Due to changes in the climate, native basketweavers observe first hand its impact to the plants they gather and harvest.
California’s Native American Tribes and DWR share a common goal: protecting one of the state’s most sacred resources – water.
Continuous Application Process schedule is revised as follows: March 12: GRanTS open for application preparation for Continuous Application process. March 30: Begin receiving applications for Continuous Application Process.
DWR announced the Round 4 final funding awards. Nine projects were awarded a total of $44.4 million. The remaining $48.7 million still available will be offered on a continuous basis and awarded on a first-ready, first-awarded basis until all grant funds are exhausted.
As the Tribal Water Summit approaches, DWR is working to complete the video production on insightful climate change stories from four native CA tribes.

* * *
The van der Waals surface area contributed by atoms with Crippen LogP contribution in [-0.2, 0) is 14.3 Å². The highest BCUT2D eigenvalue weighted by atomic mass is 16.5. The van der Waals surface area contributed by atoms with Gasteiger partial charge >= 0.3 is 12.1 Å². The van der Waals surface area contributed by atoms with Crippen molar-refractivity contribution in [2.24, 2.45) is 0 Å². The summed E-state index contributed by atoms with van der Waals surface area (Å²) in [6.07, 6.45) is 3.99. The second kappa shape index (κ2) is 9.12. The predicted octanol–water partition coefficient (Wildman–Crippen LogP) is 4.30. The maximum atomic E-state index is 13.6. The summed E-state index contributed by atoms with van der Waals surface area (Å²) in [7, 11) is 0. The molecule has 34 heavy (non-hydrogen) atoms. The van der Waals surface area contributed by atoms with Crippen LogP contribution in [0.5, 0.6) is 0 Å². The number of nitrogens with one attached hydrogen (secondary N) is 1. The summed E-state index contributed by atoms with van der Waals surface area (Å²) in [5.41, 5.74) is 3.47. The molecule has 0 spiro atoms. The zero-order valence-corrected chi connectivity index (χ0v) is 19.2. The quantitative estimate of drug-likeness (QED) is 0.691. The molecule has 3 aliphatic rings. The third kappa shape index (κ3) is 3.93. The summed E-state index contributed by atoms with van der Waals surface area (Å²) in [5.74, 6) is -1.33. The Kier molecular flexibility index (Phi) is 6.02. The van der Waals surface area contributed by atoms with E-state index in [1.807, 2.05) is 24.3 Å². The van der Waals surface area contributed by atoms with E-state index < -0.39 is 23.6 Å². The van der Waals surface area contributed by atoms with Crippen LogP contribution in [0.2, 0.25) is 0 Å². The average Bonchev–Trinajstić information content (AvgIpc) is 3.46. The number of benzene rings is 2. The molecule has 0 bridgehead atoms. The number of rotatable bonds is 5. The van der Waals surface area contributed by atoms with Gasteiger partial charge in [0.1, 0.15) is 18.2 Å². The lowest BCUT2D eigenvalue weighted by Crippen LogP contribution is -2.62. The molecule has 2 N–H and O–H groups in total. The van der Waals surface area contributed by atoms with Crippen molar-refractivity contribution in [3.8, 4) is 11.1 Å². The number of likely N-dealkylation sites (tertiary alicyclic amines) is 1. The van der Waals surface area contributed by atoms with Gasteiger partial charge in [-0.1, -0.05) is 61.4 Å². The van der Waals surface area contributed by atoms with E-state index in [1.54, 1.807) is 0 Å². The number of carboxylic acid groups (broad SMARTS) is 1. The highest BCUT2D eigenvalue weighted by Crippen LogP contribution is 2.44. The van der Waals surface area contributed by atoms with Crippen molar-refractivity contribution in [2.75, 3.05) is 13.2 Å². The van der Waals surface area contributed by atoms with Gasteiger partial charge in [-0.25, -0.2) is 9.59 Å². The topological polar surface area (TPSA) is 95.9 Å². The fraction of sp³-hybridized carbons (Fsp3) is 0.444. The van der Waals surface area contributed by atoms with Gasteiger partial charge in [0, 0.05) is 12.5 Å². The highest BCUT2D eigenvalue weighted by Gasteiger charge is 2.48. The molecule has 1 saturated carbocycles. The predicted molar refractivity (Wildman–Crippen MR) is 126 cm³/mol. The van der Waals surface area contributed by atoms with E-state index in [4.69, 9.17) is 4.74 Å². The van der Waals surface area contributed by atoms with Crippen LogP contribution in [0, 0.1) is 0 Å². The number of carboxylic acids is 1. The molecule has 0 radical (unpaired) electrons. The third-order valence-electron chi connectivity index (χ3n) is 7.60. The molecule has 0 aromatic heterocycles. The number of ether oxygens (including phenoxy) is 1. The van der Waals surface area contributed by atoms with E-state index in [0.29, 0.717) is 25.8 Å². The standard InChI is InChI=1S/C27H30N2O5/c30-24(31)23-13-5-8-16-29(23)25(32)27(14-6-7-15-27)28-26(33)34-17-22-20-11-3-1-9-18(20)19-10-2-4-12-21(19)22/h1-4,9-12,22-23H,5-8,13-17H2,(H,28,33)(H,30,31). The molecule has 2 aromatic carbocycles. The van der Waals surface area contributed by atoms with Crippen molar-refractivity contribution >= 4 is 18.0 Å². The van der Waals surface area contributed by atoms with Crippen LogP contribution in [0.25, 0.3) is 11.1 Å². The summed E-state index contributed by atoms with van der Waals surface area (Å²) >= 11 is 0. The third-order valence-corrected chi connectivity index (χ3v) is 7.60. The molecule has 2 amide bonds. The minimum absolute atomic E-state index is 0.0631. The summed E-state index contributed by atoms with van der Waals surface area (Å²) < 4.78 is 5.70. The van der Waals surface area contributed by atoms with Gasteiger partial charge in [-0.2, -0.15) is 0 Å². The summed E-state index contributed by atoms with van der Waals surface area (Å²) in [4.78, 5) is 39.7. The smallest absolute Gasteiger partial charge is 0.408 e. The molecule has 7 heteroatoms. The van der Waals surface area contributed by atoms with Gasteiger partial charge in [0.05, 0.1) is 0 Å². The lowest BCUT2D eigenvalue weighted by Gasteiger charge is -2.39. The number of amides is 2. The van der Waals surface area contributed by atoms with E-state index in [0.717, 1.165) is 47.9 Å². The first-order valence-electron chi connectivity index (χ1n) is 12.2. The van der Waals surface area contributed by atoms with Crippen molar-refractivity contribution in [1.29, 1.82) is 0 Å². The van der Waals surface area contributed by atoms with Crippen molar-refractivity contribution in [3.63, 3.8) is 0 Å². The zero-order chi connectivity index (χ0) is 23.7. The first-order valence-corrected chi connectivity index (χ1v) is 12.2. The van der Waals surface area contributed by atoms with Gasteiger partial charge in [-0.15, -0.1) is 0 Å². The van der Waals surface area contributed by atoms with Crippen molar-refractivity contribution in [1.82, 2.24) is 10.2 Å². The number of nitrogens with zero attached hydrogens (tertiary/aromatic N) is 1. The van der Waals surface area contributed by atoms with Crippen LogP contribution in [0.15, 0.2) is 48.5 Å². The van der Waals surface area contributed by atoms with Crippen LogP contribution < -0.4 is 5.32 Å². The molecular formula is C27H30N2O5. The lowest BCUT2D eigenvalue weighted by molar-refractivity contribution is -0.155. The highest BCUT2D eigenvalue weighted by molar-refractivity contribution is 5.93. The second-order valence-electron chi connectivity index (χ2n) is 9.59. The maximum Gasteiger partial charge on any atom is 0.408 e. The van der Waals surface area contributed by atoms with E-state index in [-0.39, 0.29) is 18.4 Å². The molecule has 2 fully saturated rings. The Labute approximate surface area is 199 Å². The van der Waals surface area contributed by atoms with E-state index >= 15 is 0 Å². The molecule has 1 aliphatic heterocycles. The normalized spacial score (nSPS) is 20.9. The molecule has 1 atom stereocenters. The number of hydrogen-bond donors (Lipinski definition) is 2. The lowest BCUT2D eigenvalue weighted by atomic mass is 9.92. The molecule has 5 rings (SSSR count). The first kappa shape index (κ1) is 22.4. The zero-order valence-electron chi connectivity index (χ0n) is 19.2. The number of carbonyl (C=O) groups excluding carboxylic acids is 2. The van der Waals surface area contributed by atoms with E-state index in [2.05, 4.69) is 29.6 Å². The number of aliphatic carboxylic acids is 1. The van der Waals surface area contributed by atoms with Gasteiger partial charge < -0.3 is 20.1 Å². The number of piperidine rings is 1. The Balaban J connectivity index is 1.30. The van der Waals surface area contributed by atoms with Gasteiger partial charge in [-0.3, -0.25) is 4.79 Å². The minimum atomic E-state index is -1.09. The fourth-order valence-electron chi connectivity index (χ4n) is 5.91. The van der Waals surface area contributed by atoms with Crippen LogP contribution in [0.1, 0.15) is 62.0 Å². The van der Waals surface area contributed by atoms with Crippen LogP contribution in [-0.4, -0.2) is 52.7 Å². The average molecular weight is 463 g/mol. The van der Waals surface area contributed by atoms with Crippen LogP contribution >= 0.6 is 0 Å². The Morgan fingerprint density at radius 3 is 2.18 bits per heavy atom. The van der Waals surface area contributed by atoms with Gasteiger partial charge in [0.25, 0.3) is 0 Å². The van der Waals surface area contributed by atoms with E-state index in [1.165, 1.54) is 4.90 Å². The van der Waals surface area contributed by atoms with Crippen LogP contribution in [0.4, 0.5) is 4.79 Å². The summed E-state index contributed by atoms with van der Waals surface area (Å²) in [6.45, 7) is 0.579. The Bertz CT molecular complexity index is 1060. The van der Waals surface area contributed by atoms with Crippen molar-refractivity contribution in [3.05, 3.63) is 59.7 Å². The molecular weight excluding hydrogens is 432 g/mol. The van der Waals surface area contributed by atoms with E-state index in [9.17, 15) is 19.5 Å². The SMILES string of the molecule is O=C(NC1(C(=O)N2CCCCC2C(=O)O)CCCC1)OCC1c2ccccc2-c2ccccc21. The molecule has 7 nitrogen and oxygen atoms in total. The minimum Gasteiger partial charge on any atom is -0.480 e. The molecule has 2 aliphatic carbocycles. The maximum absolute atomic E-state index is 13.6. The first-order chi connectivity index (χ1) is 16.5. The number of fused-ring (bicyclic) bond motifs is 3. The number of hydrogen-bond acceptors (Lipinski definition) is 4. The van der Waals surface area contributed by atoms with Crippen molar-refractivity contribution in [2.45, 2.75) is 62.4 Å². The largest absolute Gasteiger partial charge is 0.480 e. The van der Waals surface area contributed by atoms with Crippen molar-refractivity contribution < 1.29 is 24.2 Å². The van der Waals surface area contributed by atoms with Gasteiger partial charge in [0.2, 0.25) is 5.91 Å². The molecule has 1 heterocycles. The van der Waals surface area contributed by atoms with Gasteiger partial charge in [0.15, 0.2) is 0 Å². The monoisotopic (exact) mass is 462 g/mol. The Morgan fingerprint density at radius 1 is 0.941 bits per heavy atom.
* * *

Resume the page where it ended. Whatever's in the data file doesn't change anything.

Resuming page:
SB 555 added Section 10608.34 to the California Water Code, requiring DWR to establish rules for conducting and validating water loss audits, technical qualifications for persons performing water loss audit validation, and reporting requirements for submitting validated water loss audits to the Department.
For the third time in four years, the California Department of Water Resources (DWR) captured a prestigious national Climate Leadership Award for combating climate change. This year’s award honored DWR’s systemwide reduction in greenhouse gas emissions.
Thanks to the helping hand of two new state-of-the-art fish release sites in the Sacramento-San Joaquin Delta, salvaged fish from the John E. Skinner Delta Fish Protective Facility will now have better odds of survival as they return to Delta water.
DWR has released the draft funding awards for the Proposition 84 San Joaquin River Water Quality Grants. Three projects are recommended for funding to receive a total of $36.6 million of available funds.
We’re hearing this question frequently, and it’s not surprising given California’s dry winter to date. We’d like to know the answer, too. The National Weather Service’s routine forecasts can only look out about two weeks ahead, and beyond that, there is little reliable skill in predicting precipitation for California.